Archives for posts with tag: information security

… 89 Pieces of Coverage, 13 National Hits and an interview with Reuters

At the beginning of September, Eskenzi partnered up with cyber security start-up, Redscan, for a three month contract to build up momentum in the media. Redscan decided to join us for a trial run to see what we could do, and we were more than happy to show them.

As Eskenzi specialises in cyber security, we know all the journalists and media opportunities in the industry inside out, so we were easily able to secure coverage from day one. In particular, we found that rapid responses on breaking stories worked well with this client as they were quick to respond and knew how to write snappy, insightful commentary which journalists can use as sound-bites.

The most successful rapid response was on the Dyn cyber attack which caused a huge internet outage. Robert Page’s comment on the attack achieved 28 pieces of coverage including the Guardian, Telegraph and Daily Mail and syndicated across the UK and Spain.

We also had great success with article placements, getting Redscan thought leadership right into the heart of the publications that their customers read, including the finance vertical that they were looking to target; Huffington Post, Finance DigestInformation Age and IT Pro Portal.

Today marks the end of our initial three month contract with Redscan and we are proud to have achieved 89 pieces of coverage for them, resulting in an estimated reach of 433,949,721. This included:

Redscan were obviously delighted with the coverage and we look forward to helping them further their profile in 2017!

If you would like us to do the same for your company, why don’t you follow in Redscan’s footsteps and try us out?

Last Friday our clients’ comments were published in hundreds of different publications across the UK, US, France and Germany, here is how we did it:

On Thursday morning reports started to surface that Yahoo was expected to announce a huge data breach so we notified our clients straight away and asked them to prepare comments on the information that was available so that we could jump on the story as soon as it broke. Our clients prepared comments and then it was just a waiting game.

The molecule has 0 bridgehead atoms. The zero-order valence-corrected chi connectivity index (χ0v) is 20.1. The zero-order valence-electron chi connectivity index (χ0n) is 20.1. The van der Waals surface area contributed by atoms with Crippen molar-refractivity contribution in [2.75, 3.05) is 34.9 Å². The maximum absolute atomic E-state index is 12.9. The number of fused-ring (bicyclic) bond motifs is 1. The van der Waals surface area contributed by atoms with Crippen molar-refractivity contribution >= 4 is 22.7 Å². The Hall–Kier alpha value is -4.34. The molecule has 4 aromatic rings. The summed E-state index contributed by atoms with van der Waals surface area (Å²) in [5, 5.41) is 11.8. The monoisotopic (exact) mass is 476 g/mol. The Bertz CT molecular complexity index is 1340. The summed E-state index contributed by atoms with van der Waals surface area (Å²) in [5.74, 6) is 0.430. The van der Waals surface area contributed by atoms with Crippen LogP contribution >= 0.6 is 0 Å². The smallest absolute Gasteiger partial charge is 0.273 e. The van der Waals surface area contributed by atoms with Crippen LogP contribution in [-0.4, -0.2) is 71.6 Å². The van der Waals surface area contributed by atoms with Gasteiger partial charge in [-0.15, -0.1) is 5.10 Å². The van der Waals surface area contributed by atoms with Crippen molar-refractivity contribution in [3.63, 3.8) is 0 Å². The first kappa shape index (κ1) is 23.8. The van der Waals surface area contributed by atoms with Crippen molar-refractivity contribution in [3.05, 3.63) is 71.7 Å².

Around 8pm on Thursday night the story broke, Yahoo had officially announced the breach. So we immediately told our clients and asked if they needed to update their comments given the new information. As many of them are based in the US, they were still at work so getting a quick response wasn’t difficult.

By 9pm we had issued the comments to national and security press. Minutes later, Al Jazeera asked for a television interview and we managed to get a client on air that same evening.

Before even getting into the office the next morning we were already getting interview requests from the likes of ITN and International Business Times UK, let’s just say it was a very busy day of rushing around trying to get clients to TV studios in ridiculously tight deadlines (it’s situations like this that a private jet would be useful). We also asked our teams in France and Germany to translate the comments and issue them out (these are regions where responding to news like this is not the norm).

200387165-001The results were pretty incredible, the Press Association article syndicated across 447 publications, so the clients that were lucky enough to be mentioned in the article achieved a year’s worth of coverage in one day! Hits included, the Daily Mail, Independent and Huffington Post. In France, Le Figaro (a big national newspaper) even covered the story and other hits included InformatiqueNews.fr and Speicherguide in Germany.

What was interesting was that the few clients who were not quick enough to give us comment on Thursday did not get much coverage at all, even though we had sent their comments out on Friday morning before 10am. This is likely to be because journalists were so saturated with comments that they only used the first batch they received and wanted to push their stories out as soon as possible. So it really paid off that we were prepared to work unsociable hours on Thursday night (although let’s hope this doesn’t start happening too often).

 

IE_Logo_Trash-970x546

So, week two of 2016 here at Eskenzi was most definitely no shrinking violet compared to last week’s phenomenal results!

This week, Microsoft released its final patches for Internet Explorer 8, 9 and 10 along with an “End of Life” notice, to encourage users to switch to Internet Explorer 11 and Microsoft Edge, currently only available on Windows 10.